When you’re not in combat you’ll be exercising your mental prowess traversing the game’s many dungeons. But what’s this? Someone has seemingly “traversed” said dungeons and completed them ahead of time! Sadly, Namco has decided that in light of Lloyd and his group’s journey of world regeneration in Tales of Symphonia (which called upon them to navigate the same dungeons in question) that it would be best to leave the puzzles completed as a sign of homage to the previous adventure. What this leaves us with is a myriad of recycled dungeon puzzles that are essentially already completed upon entering a cave or a secret base or anything of the like. It’s safe to say that you won’t spend more than 10 minutes exploring and solving the already half-completed obstacles, which greatly takes not only from the satisfaction aspect of the experience, but also from the game duration, whose completion time runs at about a third of a normal Tales title – you’ll be lucky to milk a 20 hour save file from the entire venture.
Give and takeIt’s an unfortunately increasing situation of exchange that many of today’s released titles suffer from a lack of “emotional depth” or relevant themes in favor of visuals and content, or vice versa. When we are finally once again gifted with a title that successfully captures both, it will receive the praise from us that it so deserves.In truth the only asset of the adventure that’ll keep you from tearing your hair out is the surprisingly rich number of underlying themes that are present throughout the plot development. From confronting one’s demons to standing up for what you believe, Tales of Symphonia 2 offers a seemingly endless number of relevant social and personal messages to appreciate. If you’re looking for a story to relay to your children as they go to sleep, this may very well be the game for you, but the sad truth is that this single – although successful – side to the game does not even begin to compensate for the wealth of frustrating visual and mechanic-based trip falls that are lurking within this title.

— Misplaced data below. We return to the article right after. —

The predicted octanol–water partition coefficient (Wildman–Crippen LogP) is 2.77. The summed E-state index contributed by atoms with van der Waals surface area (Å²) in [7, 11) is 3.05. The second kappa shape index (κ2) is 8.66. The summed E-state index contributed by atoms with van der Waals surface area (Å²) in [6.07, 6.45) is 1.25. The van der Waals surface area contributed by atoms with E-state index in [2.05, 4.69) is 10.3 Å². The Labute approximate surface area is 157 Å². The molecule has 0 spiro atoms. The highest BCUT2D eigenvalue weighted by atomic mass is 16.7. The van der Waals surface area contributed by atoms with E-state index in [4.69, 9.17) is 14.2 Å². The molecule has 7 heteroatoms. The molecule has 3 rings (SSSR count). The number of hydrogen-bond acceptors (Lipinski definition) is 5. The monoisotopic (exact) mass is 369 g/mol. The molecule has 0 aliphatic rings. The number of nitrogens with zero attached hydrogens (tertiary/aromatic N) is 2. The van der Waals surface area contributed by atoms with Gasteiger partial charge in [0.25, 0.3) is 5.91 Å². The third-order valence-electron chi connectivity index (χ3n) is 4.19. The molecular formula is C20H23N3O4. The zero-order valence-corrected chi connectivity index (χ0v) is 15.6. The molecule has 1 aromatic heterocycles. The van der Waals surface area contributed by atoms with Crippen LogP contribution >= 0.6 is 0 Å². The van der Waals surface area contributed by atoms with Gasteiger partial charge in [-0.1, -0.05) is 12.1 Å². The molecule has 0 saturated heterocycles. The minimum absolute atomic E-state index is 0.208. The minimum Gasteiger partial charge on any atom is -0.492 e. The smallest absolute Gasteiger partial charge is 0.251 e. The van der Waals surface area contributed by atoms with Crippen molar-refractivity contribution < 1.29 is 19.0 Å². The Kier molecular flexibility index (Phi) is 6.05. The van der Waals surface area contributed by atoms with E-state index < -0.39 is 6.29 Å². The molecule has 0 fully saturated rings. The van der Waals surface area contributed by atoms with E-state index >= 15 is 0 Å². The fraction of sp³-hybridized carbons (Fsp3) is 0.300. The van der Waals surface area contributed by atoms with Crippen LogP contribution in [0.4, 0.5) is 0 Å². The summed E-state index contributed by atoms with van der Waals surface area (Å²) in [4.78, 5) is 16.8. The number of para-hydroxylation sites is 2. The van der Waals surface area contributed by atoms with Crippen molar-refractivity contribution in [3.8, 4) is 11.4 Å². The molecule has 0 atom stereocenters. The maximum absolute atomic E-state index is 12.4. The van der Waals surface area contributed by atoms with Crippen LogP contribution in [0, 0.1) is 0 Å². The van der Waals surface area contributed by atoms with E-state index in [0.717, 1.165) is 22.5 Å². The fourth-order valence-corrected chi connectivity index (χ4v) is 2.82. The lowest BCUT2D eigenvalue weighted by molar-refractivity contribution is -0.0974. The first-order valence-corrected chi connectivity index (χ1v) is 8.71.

In the end, there are no words of wisdom I could present that will keep the niche of rabid Tales fans from sinking their frothing fangs into another overseas release from Namco’s Tales Studio, but for those looking to experience even the smallest degree of majesty that the original Tales of Symphonia presented, it may be best to move right along. What the original represented at the time is now just over-used content aimed to play off of the success of a former champion. Again, what the game aims to achieve is what leads to its downfall, resting securely in the shade of its predecessor’s success and achieving some value in that way, without ever coming out to mark its own territory. Consequently, in no way does Tales of Symphonia 2 innovate, excite, or achieve – in fact, it’s quite the opposite. It’s just unfortunate that the wealth of valuable themes at work in the plot are gift-wrapped with a poor storyline, aged visuals, and recycled content that only core Tales will appreciate.